Can anyone offer some advice on potential pitfalls, incorrect assumptions or alternative methods for this kind of map creation? I'd really appreciate it!

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  • Obscura
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    Obscura grand marshal polycounter
    Creating and merging meshes like this actually makes it worse and there is a reason for why you can lay things out right in the level editor. If you merge meshes like this, the renderer won't be able to cull that are off screen or behind things.
  • A_B
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    A_B node
    The main thing that I am worried about with laying things out in the editor is that the meshes aren't instanced and I'll end up having a bunch of draw calls for the same assets. For instance those trees are repeated a bunch of times so it would be ideal to have them all on the one draw call. As far as I have been able to find out there is no way to place static meshes straight in the editor and have them all be instanced. The only way to instance meshes is to have them in a blueprint and use the StaticInstancedMesh or HierarchicalStaticInstancedMesh components which, unfortunately, are really clunky to use as a level editor style thing. Or have I missed something?

    To avoid drawing things that are off screen I could break out parts of the map and draw them in separately so each of those 'ledges' from the example would be their own static mesh, allowing me to cull them when they are off screen:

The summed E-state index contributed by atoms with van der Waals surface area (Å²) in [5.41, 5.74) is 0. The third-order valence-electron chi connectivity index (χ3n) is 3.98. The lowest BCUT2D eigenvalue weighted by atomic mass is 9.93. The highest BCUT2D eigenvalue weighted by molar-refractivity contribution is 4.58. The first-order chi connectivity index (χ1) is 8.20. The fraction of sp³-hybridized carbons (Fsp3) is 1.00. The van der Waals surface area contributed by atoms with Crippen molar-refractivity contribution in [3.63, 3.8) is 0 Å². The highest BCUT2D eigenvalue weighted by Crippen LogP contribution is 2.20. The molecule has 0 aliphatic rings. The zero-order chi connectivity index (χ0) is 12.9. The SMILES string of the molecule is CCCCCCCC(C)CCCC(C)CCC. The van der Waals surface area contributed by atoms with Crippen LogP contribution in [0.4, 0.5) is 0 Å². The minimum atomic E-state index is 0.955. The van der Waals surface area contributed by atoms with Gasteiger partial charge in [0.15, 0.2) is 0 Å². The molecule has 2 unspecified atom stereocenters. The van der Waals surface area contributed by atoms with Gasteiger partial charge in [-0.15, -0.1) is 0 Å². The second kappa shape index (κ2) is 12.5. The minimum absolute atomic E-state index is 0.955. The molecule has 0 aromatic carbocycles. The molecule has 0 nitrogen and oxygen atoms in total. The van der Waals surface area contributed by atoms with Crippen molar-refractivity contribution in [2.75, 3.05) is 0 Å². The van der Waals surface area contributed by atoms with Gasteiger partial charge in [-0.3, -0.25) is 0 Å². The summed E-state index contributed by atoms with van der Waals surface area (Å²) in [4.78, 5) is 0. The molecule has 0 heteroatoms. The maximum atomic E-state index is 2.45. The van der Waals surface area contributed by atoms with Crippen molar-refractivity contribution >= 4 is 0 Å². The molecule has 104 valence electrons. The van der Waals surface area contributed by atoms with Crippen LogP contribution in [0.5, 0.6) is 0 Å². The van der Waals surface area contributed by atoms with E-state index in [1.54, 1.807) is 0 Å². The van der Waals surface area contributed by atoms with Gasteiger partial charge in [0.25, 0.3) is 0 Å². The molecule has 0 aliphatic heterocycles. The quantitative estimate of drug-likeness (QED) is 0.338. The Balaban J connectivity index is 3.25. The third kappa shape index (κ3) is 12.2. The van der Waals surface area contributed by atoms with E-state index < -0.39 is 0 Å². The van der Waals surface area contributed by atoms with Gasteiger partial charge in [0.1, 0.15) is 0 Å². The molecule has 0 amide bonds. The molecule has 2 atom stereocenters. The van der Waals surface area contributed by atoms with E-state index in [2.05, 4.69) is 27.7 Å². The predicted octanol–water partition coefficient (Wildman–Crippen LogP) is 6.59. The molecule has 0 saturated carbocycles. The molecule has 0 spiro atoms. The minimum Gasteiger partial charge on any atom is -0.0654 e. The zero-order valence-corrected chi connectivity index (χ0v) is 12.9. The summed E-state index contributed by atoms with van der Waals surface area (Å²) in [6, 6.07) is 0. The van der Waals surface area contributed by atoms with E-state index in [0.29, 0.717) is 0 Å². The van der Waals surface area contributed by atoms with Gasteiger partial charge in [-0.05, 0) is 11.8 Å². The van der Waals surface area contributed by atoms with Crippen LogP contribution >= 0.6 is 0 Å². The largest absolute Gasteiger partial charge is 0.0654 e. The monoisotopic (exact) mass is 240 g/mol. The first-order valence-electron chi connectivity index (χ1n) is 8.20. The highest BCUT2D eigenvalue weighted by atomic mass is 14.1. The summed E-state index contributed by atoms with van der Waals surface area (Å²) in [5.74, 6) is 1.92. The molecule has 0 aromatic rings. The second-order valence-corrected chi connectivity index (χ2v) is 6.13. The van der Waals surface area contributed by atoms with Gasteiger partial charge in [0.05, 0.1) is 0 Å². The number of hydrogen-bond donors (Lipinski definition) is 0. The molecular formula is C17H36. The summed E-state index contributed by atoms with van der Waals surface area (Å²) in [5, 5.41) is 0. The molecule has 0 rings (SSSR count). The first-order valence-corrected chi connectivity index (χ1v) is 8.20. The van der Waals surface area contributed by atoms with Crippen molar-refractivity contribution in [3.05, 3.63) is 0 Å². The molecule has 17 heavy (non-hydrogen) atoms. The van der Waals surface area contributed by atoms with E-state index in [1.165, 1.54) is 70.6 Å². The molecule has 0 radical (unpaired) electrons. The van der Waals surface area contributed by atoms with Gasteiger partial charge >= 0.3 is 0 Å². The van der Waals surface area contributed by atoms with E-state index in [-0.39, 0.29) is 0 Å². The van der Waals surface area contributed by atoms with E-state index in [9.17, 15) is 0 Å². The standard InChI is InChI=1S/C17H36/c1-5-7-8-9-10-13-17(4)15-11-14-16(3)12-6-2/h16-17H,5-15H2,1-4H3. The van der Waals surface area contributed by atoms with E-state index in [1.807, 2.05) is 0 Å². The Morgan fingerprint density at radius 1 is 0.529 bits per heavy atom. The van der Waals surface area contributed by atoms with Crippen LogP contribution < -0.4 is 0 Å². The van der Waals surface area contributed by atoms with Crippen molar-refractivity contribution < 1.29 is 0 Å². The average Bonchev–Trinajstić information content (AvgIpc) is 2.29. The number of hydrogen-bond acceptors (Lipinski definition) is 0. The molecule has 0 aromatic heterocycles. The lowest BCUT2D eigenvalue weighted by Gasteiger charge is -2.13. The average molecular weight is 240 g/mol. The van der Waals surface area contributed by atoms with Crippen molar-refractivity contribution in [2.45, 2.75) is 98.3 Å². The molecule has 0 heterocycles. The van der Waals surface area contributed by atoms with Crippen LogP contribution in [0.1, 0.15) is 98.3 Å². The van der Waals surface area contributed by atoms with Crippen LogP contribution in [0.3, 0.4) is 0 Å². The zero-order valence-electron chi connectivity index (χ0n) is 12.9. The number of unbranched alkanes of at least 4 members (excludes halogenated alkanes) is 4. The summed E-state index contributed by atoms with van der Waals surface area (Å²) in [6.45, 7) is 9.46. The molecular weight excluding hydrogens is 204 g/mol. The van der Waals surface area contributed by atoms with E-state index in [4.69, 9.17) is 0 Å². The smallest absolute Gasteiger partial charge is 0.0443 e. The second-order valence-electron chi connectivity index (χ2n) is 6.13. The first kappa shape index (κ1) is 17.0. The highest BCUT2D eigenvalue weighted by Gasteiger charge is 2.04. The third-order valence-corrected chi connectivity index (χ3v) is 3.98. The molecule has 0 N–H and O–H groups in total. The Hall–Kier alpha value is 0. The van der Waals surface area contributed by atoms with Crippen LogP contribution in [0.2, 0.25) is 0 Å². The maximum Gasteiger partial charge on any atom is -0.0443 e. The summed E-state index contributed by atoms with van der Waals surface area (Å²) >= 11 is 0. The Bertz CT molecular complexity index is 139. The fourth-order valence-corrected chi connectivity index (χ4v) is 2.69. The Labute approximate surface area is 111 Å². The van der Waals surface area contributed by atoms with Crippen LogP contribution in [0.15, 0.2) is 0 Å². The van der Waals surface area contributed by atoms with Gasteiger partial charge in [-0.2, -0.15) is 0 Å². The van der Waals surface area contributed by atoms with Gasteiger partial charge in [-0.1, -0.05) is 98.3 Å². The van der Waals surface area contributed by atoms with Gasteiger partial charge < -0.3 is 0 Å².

This would mean slightly more draw calls but nowhere near the amount I would have otherwise, and is neither here nor there in terms of workflow, it would just be an intermediate step in laying out the maps.

    I would absolutely love to be able to place static meshes in the editor and have them all batched to the same draw calls per asset but as far as I can tell that's not a thing? Am I incorrect?
  • Obscura
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    Obscura grand marshal polycounter
    Unreal uses auto instancing since rtx was added. So anything above 4.23 will do this for you.
  • A_B
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    A_B node
    waaaaaat is there a way I can debug/visualise this to see it in action?
  • Obscura
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    Obscura grand marshal polycounter
    Type stat scenerendering into the console. 

    Also:
    https://www.reddit.com/r/unrealengine/comments/aq7nf0/autoinstancing_test_in_ue422_preview_1/

    Its actually there since 4.22 not 23. This was also causing me some issues with hand written shaders. I had to rewrite certain thing due to this change. So I was pretty certain that this is a thing.
  • A_B
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    A_B node
    Awesome! Thank you. Although it seems not to be working how I expected:





    I did find this very satisfying though, It's an Instanced Static Mesh component inside a blueprint, with 64 instances:



    Unfortunately the ISM components are hard to work with, but I think I have an idea for some tools I can make in blueprint to get around that...